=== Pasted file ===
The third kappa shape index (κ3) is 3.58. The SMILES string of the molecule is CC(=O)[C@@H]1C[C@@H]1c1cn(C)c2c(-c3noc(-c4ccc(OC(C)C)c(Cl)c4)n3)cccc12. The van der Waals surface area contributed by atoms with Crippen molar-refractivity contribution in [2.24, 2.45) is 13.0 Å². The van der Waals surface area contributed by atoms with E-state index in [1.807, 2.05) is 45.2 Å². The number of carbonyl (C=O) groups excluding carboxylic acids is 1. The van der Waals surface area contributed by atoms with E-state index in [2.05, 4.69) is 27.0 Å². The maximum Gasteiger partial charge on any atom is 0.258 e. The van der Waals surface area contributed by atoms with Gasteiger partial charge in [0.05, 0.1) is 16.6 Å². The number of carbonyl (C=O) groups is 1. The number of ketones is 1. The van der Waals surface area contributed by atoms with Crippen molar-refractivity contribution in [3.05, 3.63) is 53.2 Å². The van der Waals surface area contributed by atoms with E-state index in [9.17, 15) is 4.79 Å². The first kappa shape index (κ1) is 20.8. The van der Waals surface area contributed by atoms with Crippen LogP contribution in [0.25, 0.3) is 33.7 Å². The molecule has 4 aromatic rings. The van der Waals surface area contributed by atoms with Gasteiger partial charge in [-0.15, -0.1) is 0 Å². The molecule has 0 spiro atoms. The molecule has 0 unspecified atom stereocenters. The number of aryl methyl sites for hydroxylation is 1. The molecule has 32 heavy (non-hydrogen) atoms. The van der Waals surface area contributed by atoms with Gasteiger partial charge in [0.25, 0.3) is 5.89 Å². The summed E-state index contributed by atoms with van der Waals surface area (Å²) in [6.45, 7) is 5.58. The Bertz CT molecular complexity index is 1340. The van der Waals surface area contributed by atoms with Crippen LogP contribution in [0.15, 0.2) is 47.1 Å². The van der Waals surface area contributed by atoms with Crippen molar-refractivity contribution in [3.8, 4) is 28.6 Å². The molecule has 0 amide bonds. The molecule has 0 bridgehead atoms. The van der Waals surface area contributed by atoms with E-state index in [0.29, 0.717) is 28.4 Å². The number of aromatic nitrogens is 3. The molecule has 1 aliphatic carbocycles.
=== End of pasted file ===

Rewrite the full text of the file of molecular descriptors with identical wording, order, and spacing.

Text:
The third kappa shape index (κ3) is 3.58. The SMILES string of the molecule is CC(=O)[C@@H]1C[C@@H]1c1cn(C)c2c(-c3noc(-c4ccc(OC(C)C)c(Cl)c4)n3)cccc12. The van der Waals surface area contributed by atoms with Crippen molar-refractivity contribution in [2.24, 2.45) is 13.0 Å². The van der Waals surface area contributed by atoms with E-state index in [1.807, 2.05) is 45.2 Å². The number of carbonyl (C=O) groups excluding carboxylic acids is 1. The van der Waals surface area contributed by atoms with E-state index in [2.05, 4.69) is 27.0 Å². The maximum Gasteiger partial charge on any atom is 0.258 e. The van der Waals surface area contributed by atoms with Gasteiger partial charge in [0.05, 0.1) is 16.6 Å². The number of carbonyl (C=O) groups is 1. The number of ketones is 1. The van der Waals surface area contributed by atoms with Crippen molar-refractivity contribution in [3.05, 3.63) is 53.2 Å². The van der Waals surface area contributed by atoms with E-state index in [9.17, 15) is 4.79 Å². The first kappa shape index (κ1) is 20.8. The van der Waals surface area contributed by atoms with Crippen LogP contribution in [0.25, 0.3) is 33.7 Å². The molecule has 4 aromatic rings. The van der Waals surface area contributed by atoms with Gasteiger partial charge in [-0.15, -0.1) is 0 Å². The molecule has 0 spiro atoms. The molecule has 0 unspecified atom stereocenters. The number of aryl methyl sites for hydroxylation is 1. The molecule has 32 heavy (non-hydrogen) atoms. The van der Waals surface area contributed by atoms with Gasteiger partial charge in [0.25, 0.3) is 5.89 Å². The summed E-state index contributed by atoms with van der Waals surface area (Å²) in [6.45, 7) is 5.58. The Bertz CT molecular complexity index is 1340. The van der Waals surface area contributed by atoms with Crippen LogP contribution in [0.15, 0.2) is 47.1 Å². The van der Waals surface area contributed by atoms with Crippen molar-refractivity contribution in [3.8, 4) is 28.6 Å². The molecule has 0 amide bonds. The molecule has 0 bridgehead atoms. The van der Waals surface area contributed by atoms with E-state index in [0.29, 0.717) is 28.4 Å². The number of aromatic nitrogens is 3. The molecule has 1 aliphatic carbocycles.